With 1999 Beetles typically selling for $16,000 to $21,000, depending on options and dealer profit margins, that puts the convertibles in the $26,000-to-$33,000 range.
Although both are convertibles, the battling Bugs have as many differences as similarities, Newport Convertible has opted for solid canvas, eliminating rear side windows and counting on the large rear window to lighten things in the back seat.
The converters used different approaches to stiffening the Beetle’s frame and body to compensate for removal of the rigid hard top.
Both companies provide warranties on their work, Straman for a year and Newport for two years. The warranties cover the tops and top mechanisms as well as structural rigidity.
The alterations won’t affect VW’s factory warranties on powertrain, suspension, emission and electrical systems.
He says he will market the Beetle convertibles through a network of VW dealers as well as take orders directly from customers. He started sales in late September, almost a month after Newport Convertible launched its marketing effort, and says he has sold three cars and is processing orders for “several dozen more.”
Al Zadeh, founder and president of Newport Convertible, says he expects his volume to hit 50 a month. Newport has specialized in “one-off” conversions of luxury coupes and sedans. Zadeh said the company, which he started in 1983 shortly after graduating from USC with a degree in engineering, has been averaging about 75 custom conversions a year.
He said his company received more than 100 inquiries from an ad in a recent issue of the Robb Report, a lifestyle magazine aimed at the well-to-do. The company has also picked up several clients referred by area VW dealers.
Pete Cameron, owner of Special Vehicle Concepts Inc. in Newport Beach and one of two worldwide distributors for Newport Convertible (the other is ConvertiBeetle Inc. in Scottsdale, Ariz.), said he has sold a dozen converted Beetles in the last month.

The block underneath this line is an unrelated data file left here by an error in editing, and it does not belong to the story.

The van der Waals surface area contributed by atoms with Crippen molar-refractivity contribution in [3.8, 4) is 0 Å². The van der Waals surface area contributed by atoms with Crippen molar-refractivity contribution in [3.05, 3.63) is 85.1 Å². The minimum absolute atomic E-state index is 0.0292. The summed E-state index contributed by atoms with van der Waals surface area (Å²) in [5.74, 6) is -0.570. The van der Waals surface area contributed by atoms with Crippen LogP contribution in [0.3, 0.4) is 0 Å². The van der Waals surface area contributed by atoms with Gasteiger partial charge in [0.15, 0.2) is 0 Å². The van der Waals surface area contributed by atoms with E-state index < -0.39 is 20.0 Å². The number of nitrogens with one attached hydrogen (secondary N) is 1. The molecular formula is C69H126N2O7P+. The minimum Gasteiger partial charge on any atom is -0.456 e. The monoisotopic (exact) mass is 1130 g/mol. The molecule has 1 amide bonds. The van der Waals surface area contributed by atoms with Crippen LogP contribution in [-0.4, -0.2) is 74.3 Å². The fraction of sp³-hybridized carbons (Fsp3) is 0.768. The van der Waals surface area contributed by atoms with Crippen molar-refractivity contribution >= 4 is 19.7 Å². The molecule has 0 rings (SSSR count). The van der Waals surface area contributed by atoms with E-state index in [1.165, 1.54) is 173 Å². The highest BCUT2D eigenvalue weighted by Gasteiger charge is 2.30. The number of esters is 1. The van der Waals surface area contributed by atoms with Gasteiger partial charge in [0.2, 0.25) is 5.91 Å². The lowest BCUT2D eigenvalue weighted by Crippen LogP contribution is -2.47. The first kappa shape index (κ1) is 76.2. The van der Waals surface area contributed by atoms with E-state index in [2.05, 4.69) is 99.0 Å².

One buyer is Vickie Boyd, a Laguna Beach resident who picked up her yellow convertible Monday and says she’s been driving it around the beach town ever since. “I just love it–it’s so incredibly cute,” says Boyd, who got rid of an expensive Mercedes-Benz roadster to make room for the Beetle.
“I had a yellow convertible {Bug} when I was in school, and when I saw the new ones I started asking if VW was going to make a convertible.”
Boyd says she was told repeatedly that the factory wasn’t going to have one for some time, so she started asking about custom conversions and last month was referred to Cameron by McKenna Volkswagen in Huntington Beach.
“Everybody I see asks me where I got it,” Boyd says. “Nobody asked me about my Mercedes.”
PHOTO: Al Zadeh, above, president of Newport Convertible Engineering Inc. in Anaheim, says his company has received more than 100 inquiries about transforming hard-top Beetles.; PHOTOGRAPHER: KARI RENE HALL / Los Angeles Times; PHOTO: At left, Robert Ramirez of Newport fastens a soft top onto a Bug.; PHOTOGRAPHER: KARI RENE HALL / Los Angeles Times; PHOTO: A ragtop Beetle converted by R. Straman Co. attracts attention at a Newport Beach car show Sunday.; PHOTOGRAPHER: GERALDINE WILKINS-KASINGA / Los Angeles Times